https://doi.org/10.7554/eLife.12577.009

Finding no evidence that major articulator features are either locally or spatially distributed in the vSMC in response to speech sounds, we next compared vSMC responses to population responses in the STG. STG has an acoustic sensory representation of speech that best discriminates speech sounds by manner of articulation features with salient acoustic differences (Mesgarani et al., 2014). Using multidimensional scaling, STG spatial patterns during listening showed clustering according to three high-order acoustic features (Figure 4e): voiced plosives (/b/, /d/, /g/), unvoiced plosives (/p/, /t/, /k/), and fricatives (/s/, /sh/) (Ladefoged and Johnson, 2010). This is consistent with the relational organization derived by analysis of structure in the stimulus acoustics (Figure 4—figure supplement 3a), and the structure of STG during speaking (Figure 4—figure supplement 3b). With the same analyses, we observed that activity in motor cortex clustered into the same three acoustic features (Figure 4f, note this panel is identical to Figure 4c simply re-colored). Unsupervised K-means clustering analysis confirmed that vSMC activity, during listening, organized into these linguistically defined acoustic feature groups, but was significantly weaker than the organization of STG (p<0.001, Wilcoxon rank-sum, Figure 4g). Importantly, however, clustering by acoustic manner features was significantly stronger than clustering by place features in vSMC electrodes during listening (p<0.001, Wilcoxon rank-sum, Figure 4h). This organization suggests that motor cortex activity during speech perception reflects an acoustic sensory representation of speech in the vSMC that mirrors acoustic representations of speech in auditory cortex.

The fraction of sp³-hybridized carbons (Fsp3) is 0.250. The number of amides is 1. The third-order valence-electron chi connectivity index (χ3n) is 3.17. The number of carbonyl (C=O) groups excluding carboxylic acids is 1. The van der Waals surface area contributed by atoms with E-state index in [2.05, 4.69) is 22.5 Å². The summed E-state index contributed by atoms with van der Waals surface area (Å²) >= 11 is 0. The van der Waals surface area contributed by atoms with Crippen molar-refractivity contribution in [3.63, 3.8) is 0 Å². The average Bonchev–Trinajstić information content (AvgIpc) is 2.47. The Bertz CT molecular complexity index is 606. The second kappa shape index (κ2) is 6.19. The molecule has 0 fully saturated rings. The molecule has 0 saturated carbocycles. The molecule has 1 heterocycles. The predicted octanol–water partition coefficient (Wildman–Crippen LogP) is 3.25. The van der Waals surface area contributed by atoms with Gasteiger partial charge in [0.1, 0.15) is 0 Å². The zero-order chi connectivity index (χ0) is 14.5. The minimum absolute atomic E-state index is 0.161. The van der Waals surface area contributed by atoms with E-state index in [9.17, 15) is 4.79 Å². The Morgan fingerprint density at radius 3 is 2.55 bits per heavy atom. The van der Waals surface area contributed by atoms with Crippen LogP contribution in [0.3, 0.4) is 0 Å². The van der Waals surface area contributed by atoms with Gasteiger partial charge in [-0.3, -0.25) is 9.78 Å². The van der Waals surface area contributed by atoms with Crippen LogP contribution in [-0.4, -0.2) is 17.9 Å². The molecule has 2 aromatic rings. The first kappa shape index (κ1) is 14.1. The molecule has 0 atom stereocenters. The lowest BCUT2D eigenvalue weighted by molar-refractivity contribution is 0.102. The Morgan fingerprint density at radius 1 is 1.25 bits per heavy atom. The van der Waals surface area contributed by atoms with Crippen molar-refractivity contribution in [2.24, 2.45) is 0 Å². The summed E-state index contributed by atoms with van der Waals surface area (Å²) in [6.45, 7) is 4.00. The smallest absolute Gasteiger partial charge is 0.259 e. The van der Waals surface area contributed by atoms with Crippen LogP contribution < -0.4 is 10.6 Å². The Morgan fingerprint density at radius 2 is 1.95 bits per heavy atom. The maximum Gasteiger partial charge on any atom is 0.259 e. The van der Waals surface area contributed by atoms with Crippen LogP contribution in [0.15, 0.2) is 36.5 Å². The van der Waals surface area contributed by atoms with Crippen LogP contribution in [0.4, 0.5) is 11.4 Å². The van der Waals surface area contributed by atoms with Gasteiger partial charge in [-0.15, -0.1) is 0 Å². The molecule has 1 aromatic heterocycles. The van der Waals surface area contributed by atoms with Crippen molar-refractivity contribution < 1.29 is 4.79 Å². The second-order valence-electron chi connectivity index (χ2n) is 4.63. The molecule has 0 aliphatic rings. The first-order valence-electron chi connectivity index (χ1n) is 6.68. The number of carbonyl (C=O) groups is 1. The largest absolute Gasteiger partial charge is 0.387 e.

To further define the acoustic selectivity and tuning of vSMC motor electrodes, participants listened to natural, continuous speech samples from a corpus with a range of American English speakers (Garofolo et al., 1993). We fit spectrotemporal receptive field (STRF) models for each vSMC electrode using normalized reverse correlation (see Materials and methods), which describes the spectrotemporal properties of speech acoustics that predict the activity of a single site in motor cortex. To compute the STRF, we calculate the correlation between the neural response at an electrode and the stimulus spectrogram at multiple time lags. The result is then normalized by the auto-correlation in the stimulus. This results in a linear filter for each electrode (the STRF), which, when convolved with the stimulus spectrogram, produces a predicted neural response to that stimulus. The prediction performance of each STRF was determined by calculating the correlation between the activity predicted by the STRF and the actual response on held out data. A fraction of vSMC sites (16/98 sites total) were reasonably well-predicted with a linear STRF (r>=0.10 and p<0.01, permutation test) (Theunissen et al., 2001). STRFs with significant correlation coefficients were localized to superior and inferior vSMC (primarily precentral gyrus) in addition to STG (Figure 5a). Still, the prediction performance of STRFs in vSMC was generally lower than that of the STG (Figure 5b). Furthermore, the majority of STRFs in both regions showed strong low frequency tuning (100–200 Hz) properties related to voicing (Figure 5c), though some also showed high frequency tuning consistent with selectivity for fricatives and stop consonants by visual inspection (Mesgarani et al., 2014). We also estimated the mean cortical response at each motor site to every phoneme in English and found a diverse set of responses (Figure 5—figure supplement 1a) that were notably weaker in magnitude compared to STG responses (Figure 5—figure supplement 1b). Weak selectivity to phonetic features measured by the Phoneme Selectivity Index (PSI) was also observed (Figure 5—figure supplement 1c) (Mesgarani et al., 2014). These findings reveal that individual sites in motor cortex reflect sensory responses to definable spectrotemporal features speech acoustics, including voicing attributes. Presumably, this tuning gives rise to the acoustic organization found in the previous analysis of distributed spatial patterns of neural activity.